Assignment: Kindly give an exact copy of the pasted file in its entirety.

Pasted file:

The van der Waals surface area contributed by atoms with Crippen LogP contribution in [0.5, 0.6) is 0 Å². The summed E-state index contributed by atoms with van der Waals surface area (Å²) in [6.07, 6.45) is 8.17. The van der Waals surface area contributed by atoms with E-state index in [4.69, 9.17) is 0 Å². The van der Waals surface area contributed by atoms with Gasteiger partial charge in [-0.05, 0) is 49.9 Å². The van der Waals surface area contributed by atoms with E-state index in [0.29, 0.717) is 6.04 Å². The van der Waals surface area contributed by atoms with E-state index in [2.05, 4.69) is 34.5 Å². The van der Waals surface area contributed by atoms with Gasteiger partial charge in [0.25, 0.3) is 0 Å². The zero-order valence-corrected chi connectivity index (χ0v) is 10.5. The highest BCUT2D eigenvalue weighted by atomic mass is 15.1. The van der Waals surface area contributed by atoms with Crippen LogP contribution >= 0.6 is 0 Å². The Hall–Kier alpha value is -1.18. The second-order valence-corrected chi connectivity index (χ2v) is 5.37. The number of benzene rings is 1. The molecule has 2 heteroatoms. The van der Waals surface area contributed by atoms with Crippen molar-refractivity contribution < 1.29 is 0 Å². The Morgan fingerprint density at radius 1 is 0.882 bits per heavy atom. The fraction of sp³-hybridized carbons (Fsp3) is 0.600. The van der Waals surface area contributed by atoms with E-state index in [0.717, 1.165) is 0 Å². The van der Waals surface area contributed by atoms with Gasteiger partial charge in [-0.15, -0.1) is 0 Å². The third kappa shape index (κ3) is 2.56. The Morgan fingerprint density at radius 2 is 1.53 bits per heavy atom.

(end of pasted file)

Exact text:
The van der Waals surface area contributed by atoms with Crippen LogP contribution in [0.5, 0.6) is 0 Å². The summed E-state index contributed by atoms with van der Waals surface area (Å²) in [6.07, 6.45) is 8.17. The van der Waals surface area contributed by atoms with E-state index in [4.69, 9.17) is 0 Å². The van der Waals surface area contributed by atoms with Gasteiger partial charge in [-0.05, 0) is 49.9 Å². The van der Waals surface area contributed by atoms with E-state index in [0.29, 0.717) is 6.04 Å². The van der Waals surface area contributed by atoms with E-state index in [2.05, 4.69) is 34.5 Å². The van der Waals surface area contributed by atoms with Gasteiger partial charge in [0.25, 0.3) is 0 Å². The zero-order valence-corrected chi connectivity index (χ0v) is 10.5. The highest BCUT2D eigenvalue weighted by atomic mass is 15.1. The van der Waals surface area contributed by atoms with Crippen LogP contribution >= 0.6 is 0 Å². The Hall–Kier alpha value is -1.18. The second-order valence-corrected chi connectivity index (χ2v) is 5.37. The number of benzene rings is 1. The molecule has 2 heteroatoms. The van der Waals surface area contributed by atoms with Crippen molar-refractivity contribution < 1.29 is 0 Å². The Morgan fingerprint density at radius 1 is 0.882 bits per heavy atom. The fraction of sp³-hybridized carbons (Fsp3) is 0.600. The van der Waals surface area contributed by atoms with E-state index in [0.717, 1.165) is 0 Å². The van der Waals surface area contributed by atoms with Gasteiger partial charge in [-0.15, -0.1) is 0 Å². The third kappa shape index (κ3) is 2.56. The Morgan fingerprint density at radius 2 is 1.53 bits per heavy atom.